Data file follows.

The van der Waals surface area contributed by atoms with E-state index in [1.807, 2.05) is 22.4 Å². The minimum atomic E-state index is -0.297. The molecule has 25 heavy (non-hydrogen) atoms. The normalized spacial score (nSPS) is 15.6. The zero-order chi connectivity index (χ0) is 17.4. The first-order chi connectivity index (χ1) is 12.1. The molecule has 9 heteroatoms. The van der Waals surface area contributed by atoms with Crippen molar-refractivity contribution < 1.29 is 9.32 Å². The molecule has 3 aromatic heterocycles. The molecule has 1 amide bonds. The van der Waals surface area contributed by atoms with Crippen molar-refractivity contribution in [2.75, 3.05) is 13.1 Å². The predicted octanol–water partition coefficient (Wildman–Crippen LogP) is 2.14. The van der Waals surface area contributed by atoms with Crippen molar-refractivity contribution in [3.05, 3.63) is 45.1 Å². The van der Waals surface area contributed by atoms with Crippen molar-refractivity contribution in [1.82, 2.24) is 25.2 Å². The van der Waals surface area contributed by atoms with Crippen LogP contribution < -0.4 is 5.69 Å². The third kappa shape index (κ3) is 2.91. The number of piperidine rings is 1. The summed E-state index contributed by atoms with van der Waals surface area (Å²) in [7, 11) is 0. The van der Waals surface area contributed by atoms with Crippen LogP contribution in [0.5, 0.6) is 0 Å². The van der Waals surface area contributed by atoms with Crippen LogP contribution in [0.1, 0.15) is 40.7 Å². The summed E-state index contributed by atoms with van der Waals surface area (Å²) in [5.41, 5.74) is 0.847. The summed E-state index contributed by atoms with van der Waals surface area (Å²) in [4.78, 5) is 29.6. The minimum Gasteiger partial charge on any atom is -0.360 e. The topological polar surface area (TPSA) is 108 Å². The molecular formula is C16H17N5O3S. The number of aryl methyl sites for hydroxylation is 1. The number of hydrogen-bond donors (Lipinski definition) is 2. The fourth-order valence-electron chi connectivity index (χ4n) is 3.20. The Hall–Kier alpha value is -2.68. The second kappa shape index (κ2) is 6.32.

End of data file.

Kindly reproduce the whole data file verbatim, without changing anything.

The van der Waals surface area contributed by atoms with E-state index in [1.807, 2.05) is 22.4 Å². The minimum atomic E-state index is -0.297. The molecule has 25 heavy (non-hydrogen) atoms. The normalized spacial score (nSPS) is 15.6. The zero-order chi connectivity index (χ0) is 17.4. The first-order chi connectivity index (χ1) is 12.1. The molecule has 9 heteroatoms. The van der Waals surface area contributed by atoms with Crippen molar-refractivity contribution < 1.29 is 9.32 Å². The molecule has 3 aromatic heterocycles. The molecule has 1 amide bonds. The van der Waals surface area contributed by atoms with Crippen molar-refractivity contribution in [2.75, 3.05) is 13.1 Å². The predicted octanol–water partition coefficient (Wildman–Crippen LogP) is 2.14. The van der Waals surface area contributed by atoms with Crippen molar-refractivity contribution in [3.05, 3.63) is 45.1 Å². The van der Waals surface area contributed by atoms with Crippen molar-refractivity contribution in [1.82, 2.24) is 25.2 Å². The van der Waals surface area contributed by atoms with Crippen LogP contribution < -0.4 is 5.69 Å². The third kappa shape index (κ3) is 2.91. The number of piperidine rings is 1. The summed E-state index contributed by atoms with van der Waals surface area (Å²) in [7, 11) is 0. The van der Waals surface area contributed by atoms with Crippen LogP contribution in [0.5, 0.6) is 0 Å². The van der Waals surface area contributed by atoms with Crippen LogP contribution in [0.1, 0.15) is 40.7 Å². The summed E-state index contributed by atoms with van der Waals surface area (Å²) in [5.41, 5.74) is 0.847. The summed E-state index contributed by atoms with van der Waals surface area (Å²) in [4.78, 5) is 29.6. The minimum Gasteiger partial charge on any atom is -0.360 e. The topological polar surface area (TPSA) is 108 Å². The molecular formula is C16H17N5O3S. The number of aryl methyl sites for hydroxylation is 1. The number of hydrogen-bond donors (Lipinski definition) is 2. The fourth-order valence-electron chi connectivity index (χ4n) is 3.20. The Hall–Kier alpha value is -2.68. The second kappa shape index (κ2) is 6.32.